Monday, August 26, 2019
Midnight's Children by Salman Rushdie
August 15, 1947. This is the date of India's independence from Britain. It is also the birthdate of a thousand 'midnight's children', those children born on the exact moment of India's creation. Their lives are tied to that of their mother country and reflect what is going on in the world around them. Each child receives a special gift. One can time travel, one change genders at will, another knows all about spells and potions. Two of the babies are born in the same hospital. Saleem Sinai and Shiva. One is from a poor Hindu family, the other from a wealthy Muslim one. A nanny who is there swaps the children. The wealthy heir is sent to the slums to grow up poor and desperate. Saleem is sent to the wealthy family and given everything he needs and desires. He has the gift of telepathy and can psychically contact the others. He creates a midnight's children congress which meets every night.
But things are not easy in India. First, Pakistan demands it's own independence. When Saleem is a teenager, the deceit of his nanny is revealed and he is unmasked as a fraud. His family loves him though so not much is done. The family moves to Pakistan and over the years, Saleem experiences the horrors the world is going through; war, poverty, repression, political torture, etc. The other child, Shiva, grows up to embody his namesake, The Destroyer, and rises to fame in the military, killing those who oppose the government. How will the story end of these two men, twinned at birth and now opposite in every way?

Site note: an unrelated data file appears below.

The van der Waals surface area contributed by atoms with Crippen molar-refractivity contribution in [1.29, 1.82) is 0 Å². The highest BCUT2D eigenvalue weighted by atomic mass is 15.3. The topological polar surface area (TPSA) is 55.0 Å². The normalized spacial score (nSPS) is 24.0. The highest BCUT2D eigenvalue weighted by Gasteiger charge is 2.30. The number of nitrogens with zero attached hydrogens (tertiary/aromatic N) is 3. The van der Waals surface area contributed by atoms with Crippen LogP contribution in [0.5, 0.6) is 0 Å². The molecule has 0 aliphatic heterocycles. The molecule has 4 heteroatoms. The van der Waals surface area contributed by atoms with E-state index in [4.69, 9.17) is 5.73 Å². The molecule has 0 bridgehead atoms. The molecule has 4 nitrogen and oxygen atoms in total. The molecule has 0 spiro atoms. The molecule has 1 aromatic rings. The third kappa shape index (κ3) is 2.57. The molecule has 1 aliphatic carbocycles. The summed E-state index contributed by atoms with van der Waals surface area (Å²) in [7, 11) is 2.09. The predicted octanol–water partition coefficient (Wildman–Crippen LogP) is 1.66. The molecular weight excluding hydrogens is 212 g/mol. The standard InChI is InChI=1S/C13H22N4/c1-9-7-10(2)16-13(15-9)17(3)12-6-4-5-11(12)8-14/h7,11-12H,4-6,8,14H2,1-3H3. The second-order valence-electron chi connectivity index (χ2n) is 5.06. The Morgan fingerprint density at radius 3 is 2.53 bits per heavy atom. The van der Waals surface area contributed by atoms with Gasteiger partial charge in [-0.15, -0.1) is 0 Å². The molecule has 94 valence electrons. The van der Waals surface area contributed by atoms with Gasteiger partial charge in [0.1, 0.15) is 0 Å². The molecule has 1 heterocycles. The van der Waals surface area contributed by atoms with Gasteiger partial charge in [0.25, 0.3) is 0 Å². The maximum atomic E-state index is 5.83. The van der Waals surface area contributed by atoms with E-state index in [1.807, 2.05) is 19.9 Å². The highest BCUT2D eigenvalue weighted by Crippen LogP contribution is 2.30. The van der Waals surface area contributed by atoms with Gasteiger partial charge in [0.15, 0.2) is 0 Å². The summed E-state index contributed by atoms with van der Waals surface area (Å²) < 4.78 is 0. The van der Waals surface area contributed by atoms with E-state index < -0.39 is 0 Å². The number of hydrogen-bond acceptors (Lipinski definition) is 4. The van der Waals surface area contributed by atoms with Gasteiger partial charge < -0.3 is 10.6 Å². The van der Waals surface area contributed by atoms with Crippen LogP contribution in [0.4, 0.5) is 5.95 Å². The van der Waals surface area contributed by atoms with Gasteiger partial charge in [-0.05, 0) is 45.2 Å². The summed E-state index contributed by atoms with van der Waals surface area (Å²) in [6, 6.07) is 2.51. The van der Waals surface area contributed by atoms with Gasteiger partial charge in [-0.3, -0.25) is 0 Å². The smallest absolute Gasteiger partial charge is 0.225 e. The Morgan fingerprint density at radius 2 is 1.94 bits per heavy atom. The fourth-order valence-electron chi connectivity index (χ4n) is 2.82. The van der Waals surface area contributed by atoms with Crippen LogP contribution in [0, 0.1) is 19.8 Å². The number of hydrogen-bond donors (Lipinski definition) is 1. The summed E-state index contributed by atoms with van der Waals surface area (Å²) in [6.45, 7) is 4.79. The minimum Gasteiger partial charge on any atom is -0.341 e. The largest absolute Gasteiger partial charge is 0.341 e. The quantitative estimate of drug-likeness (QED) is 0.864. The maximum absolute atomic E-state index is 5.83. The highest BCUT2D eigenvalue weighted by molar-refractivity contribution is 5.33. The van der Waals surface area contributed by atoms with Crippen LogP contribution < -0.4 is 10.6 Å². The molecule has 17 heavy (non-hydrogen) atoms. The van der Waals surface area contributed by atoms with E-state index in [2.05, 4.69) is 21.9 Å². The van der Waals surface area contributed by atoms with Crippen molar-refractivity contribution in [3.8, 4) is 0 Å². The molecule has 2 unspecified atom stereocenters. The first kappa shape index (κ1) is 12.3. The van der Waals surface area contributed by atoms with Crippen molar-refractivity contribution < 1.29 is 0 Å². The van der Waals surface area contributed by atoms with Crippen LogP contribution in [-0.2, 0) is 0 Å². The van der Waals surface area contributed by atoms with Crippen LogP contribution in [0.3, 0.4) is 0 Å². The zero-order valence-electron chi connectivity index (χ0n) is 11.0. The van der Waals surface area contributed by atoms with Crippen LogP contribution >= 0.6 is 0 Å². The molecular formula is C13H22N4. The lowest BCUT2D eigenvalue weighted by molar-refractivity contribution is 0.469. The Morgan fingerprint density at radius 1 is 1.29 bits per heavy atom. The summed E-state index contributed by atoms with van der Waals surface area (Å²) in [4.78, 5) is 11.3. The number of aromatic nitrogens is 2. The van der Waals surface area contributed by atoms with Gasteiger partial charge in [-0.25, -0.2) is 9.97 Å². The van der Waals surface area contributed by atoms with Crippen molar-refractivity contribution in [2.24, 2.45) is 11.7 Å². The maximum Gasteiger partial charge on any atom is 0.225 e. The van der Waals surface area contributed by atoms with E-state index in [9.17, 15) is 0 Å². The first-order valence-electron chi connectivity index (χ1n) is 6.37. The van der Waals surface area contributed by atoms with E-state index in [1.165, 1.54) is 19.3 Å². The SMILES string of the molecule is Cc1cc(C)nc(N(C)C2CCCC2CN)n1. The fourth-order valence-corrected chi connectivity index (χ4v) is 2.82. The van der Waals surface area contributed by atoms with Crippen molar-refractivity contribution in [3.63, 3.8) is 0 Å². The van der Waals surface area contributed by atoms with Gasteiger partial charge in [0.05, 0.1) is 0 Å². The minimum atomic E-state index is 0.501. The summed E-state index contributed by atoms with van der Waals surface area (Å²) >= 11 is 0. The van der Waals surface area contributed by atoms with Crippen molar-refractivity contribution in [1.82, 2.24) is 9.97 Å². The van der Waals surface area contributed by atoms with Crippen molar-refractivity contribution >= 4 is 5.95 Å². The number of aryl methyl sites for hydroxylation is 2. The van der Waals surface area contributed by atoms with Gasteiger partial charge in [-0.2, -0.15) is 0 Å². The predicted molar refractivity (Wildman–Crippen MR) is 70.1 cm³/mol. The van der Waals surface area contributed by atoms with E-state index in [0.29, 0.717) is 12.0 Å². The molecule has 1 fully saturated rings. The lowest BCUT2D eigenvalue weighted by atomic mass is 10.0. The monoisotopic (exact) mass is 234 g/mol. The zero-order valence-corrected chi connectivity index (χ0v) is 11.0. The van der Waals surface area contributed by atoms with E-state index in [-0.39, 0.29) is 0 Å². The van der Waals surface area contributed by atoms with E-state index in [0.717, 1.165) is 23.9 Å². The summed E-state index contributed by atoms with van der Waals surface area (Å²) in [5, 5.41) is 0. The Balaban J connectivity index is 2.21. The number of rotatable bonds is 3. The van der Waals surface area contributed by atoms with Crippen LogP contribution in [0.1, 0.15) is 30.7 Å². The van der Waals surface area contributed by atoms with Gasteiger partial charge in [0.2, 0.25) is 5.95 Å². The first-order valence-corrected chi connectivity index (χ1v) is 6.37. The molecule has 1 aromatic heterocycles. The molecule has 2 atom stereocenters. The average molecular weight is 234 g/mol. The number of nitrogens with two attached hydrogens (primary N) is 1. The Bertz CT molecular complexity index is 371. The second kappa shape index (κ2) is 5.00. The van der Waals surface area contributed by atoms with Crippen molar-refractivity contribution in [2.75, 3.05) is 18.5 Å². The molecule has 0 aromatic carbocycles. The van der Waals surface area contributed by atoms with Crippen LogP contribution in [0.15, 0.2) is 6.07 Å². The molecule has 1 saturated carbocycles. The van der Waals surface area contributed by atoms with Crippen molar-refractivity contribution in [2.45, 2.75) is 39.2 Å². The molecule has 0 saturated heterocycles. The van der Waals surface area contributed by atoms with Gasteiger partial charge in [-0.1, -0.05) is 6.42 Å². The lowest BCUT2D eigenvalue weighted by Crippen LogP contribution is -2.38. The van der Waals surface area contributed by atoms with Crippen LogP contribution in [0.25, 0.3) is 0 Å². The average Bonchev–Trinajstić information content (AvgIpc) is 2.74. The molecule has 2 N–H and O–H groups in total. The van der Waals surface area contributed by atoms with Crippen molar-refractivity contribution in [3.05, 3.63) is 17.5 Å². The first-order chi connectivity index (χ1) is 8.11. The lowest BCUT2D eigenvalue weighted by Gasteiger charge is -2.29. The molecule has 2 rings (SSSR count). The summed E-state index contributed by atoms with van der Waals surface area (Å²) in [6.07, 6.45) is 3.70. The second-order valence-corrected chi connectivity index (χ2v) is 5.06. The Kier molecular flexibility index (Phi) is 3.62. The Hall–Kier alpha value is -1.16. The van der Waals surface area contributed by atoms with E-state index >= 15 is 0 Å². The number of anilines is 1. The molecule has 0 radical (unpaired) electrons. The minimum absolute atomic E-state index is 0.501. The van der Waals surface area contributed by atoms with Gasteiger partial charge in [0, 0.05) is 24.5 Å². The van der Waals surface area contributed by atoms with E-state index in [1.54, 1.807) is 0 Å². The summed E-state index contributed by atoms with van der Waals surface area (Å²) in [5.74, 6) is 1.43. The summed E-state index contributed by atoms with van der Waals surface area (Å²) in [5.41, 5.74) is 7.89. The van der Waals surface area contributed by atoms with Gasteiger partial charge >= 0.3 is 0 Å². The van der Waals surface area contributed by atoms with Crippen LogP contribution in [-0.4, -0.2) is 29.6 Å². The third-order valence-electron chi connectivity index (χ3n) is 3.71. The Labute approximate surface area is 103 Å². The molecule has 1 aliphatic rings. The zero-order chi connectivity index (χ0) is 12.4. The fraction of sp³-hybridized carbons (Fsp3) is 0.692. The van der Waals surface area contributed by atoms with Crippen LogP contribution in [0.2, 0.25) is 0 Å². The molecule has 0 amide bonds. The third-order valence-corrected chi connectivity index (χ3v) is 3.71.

This novel is Salman Rushdie's crowning jewel. It won the Booker in 1981 and then won the Booker of Bookers later, which was selected by readers. It is a huge analogy of freedom and repression, opposite sides of the coin. The writing is lavish and imaginative, a waterfall of images and comedy and tragedy that spews forward until the reader must give way to it and accept it all. This book is recommended for readers of literary fiction.